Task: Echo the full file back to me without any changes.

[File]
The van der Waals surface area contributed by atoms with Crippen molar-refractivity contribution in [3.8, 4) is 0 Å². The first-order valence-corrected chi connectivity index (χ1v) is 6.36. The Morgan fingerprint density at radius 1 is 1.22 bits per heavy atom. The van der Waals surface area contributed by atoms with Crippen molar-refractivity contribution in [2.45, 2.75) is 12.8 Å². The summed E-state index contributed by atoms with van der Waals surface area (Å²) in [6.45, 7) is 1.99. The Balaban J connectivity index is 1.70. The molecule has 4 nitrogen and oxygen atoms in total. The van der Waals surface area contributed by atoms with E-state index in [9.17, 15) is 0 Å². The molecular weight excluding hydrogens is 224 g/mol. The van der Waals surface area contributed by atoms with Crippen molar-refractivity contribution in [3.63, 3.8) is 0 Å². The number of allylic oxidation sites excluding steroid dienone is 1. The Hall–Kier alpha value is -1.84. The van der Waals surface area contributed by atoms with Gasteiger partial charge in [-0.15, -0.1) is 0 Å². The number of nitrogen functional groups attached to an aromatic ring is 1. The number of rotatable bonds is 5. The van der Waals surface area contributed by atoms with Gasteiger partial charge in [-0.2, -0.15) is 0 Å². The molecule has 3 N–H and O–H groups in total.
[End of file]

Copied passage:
The van der Waals surface area contributed by atoms with Crippen molar-refractivity contribution in [3.8, 4) is 0 Å². The first-order valence-corrected chi connectivity index (χ1v) is 6.36. The Morgan fingerprint density at radius 1 is 1.22 bits per heavy atom. The van der Waals surface area contributed by atoms with Crippen molar-refractivity contribution in [2.45, 2.75) is 12.8 Å². The summed E-state index contributed by atoms with van der Waals surface area (Å²) in [6.45, 7) is 1.99. The Balaban J connectivity index is 1.70. The molecule has 4 nitrogen and oxygen atoms in total. The van der Waals surface area contributed by atoms with E-state index in [9.17, 15) is 0 Å². The molecular weight excluding hydrogens is 224 g/mol. The van der Waals surface area contributed by atoms with Crippen molar-refractivity contribution in [3.63, 3.8) is 0 Å². The number of allylic oxidation sites excluding steroid dienone is 1. The Hall–Kier alpha value is -1.84. The van der Waals surface area contributed by atoms with Gasteiger partial charge in [-0.15, -0.1) is 0 Å². The number of nitrogen functional groups attached to an aromatic ring is 1. The number of rotatable bonds is 5. The van der Waals surface area contributed by atoms with Gasteiger partial charge in [-0.2, -0.15) is 0 Å². The molecule has 3 N–H and O–H groups in total.